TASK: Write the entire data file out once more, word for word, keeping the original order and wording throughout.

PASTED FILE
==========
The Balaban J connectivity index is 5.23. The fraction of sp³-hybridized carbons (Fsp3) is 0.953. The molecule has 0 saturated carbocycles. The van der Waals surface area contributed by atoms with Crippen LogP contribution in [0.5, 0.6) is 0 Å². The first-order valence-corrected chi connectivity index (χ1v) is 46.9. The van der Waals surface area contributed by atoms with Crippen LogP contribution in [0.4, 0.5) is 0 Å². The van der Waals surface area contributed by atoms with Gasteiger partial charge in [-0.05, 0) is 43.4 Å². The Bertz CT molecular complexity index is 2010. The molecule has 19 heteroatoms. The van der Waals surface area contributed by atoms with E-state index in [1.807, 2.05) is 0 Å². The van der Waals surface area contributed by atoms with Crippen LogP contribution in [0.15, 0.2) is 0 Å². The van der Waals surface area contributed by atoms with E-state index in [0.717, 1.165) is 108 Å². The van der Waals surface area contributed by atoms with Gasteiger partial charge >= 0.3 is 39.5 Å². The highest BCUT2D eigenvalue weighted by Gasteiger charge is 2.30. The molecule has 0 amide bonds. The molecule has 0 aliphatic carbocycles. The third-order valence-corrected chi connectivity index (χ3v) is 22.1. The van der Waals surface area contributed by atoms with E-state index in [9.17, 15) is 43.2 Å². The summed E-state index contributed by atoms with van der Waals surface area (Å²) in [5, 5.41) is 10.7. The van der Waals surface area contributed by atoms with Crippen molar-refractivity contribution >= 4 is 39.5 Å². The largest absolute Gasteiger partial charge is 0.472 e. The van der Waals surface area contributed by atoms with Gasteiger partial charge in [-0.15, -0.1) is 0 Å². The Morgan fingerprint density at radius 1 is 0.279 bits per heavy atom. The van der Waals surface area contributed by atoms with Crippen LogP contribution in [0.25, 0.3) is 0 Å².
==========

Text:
The Balaban J connectivity index is 5.23. The fraction of sp³-hybridized carbons (Fsp3) is 0.953. The molecule has 0 saturated carbocycles. The van der Waals surface area contributed by atoms with Crippen LogP contribution in [0.5, 0.6) is 0 Å². The first-order valence-corrected chi connectivity index (χ1v) is 46.9. The van der Waals surface area contributed by atoms with Crippen LogP contribution in [0.4, 0.5) is 0 Å². The van der Waals surface area contributed by atoms with Gasteiger partial charge in [-0.05, 0) is 43.4 Å². The Bertz CT molecular complexity index is 2010. The molecule has 19 heteroatoms. The van der Waals surface area contributed by atoms with E-state index in [1.807, 2.05) is 0 Å². The van der Waals surface area contributed by atoms with Crippen LogP contribution in [0.15, 0.2) is 0 Å². The van der Waals surface area contributed by atoms with E-state index in [0.717, 1.165) is 108 Å². The van der Waals surface area contributed by atoms with Gasteiger partial charge >= 0.3 is 39.5 Å². The highest BCUT2D eigenvalue weighted by Gasteiger charge is 2.30. The molecule has 0 amide bonds. The molecule has 0 aliphatic carbocycles. The third-order valence-corrected chi connectivity index (χ3v) is 22.1. The van der Waals surface area contributed by atoms with E-state index in [9.17, 15) is 43.2 Å². The summed E-state index contributed by atoms with van der Waals surface area (Å²) in [5, 5.41) is 10.7. The van der Waals surface area contributed by atoms with Crippen molar-refractivity contribution >= 4 is 39.5 Å². The largest absolute Gasteiger partial charge is 0.472 e. The van der Waals surface area contributed by atoms with Gasteiger partial charge in [-0.15, -0.1) is 0 Å². The Morgan fingerprint density at radius 1 is 0.279 bits per heavy atom. The van der Waals surface area contributed by atoms with Crippen LogP contribution in [0.25, 0.3) is 0 Å².